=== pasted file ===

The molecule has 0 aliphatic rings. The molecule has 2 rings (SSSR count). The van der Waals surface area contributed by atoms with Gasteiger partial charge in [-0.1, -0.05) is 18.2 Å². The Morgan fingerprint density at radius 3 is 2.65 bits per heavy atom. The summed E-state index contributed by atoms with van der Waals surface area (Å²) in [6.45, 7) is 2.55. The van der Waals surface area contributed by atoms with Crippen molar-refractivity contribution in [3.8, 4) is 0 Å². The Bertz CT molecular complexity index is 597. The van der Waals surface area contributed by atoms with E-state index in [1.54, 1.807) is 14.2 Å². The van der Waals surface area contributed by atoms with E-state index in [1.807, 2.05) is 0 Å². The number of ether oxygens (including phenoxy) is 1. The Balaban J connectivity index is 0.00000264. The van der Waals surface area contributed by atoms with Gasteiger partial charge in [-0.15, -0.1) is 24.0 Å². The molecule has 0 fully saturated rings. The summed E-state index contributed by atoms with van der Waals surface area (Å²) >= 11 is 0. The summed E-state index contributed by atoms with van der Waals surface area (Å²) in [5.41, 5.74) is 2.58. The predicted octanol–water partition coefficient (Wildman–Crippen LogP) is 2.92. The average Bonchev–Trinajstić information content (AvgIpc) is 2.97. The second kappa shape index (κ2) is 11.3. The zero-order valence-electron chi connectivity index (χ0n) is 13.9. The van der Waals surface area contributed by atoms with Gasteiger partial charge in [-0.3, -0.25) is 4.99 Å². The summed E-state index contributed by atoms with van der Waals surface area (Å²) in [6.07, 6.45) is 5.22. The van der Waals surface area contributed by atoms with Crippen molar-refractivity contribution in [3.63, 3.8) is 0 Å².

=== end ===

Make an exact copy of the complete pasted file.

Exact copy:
The molecule has 0 aliphatic rings. The molecule has 2 rings (SSSR count). The van der Waals surface area contributed by atoms with Gasteiger partial charge in [-0.1, -0.05) is 18.2 Å². The Morgan fingerprint density at radius 3 is 2.65 bits per heavy atom. The summed E-state index contributed by atoms with van der Waals surface area (Å²) in [6.45, 7) is 2.55. The van der Waals surface area contributed by atoms with Crippen molar-refractivity contribution in [3.8, 4) is 0 Å². The Bertz CT molecular complexity index is 597. The van der Waals surface area contributed by atoms with E-state index in [1.54, 1.807) is 14.2 Å². The van der Waals surface area contributed by atoms with E-state index in [1.807, 2.05) is 0 Å². The number of ether oxygens (including phenoxy) is 1. The Balaban J connectivity index is 0.00000264. The van der Waals surface area contributed by atoms with Gasteiger partial charge in [-0.15, -0.1) is 24.0 Å². The molecule has 0 fully saturated rings. The summed E-state index contributed by atoms with van der Waals surface area (Å²) >= 11 is 0. The summed E-state index contributed by atoms with van der Waals surface area (Å²) in [5.41, 5.74) is 2.58. The predicted octanol–water partition coefficient (Wildman–Crippen LogP) is 2.92. The average Bonchev–Trinajstić information content (AvgIpc) is 2.97. The second kappa shape index (κ2) is 11.3. The zero-order valence-electron chi connectivity index (χ0n) is 13.9. The van der Waals surface area contributed by atoms with Gasteiger partial charge in [-0.3, -0.25) is 4.99 Å². The summed E-state index contributed by atoms with van der Waals surface area (Å²) in [6.07, 6.45) is 5.22. The van der Waals surface area contributed by atoms with Crippen molar-refractivity contribution in [3.63, 3.8) is 0 Å².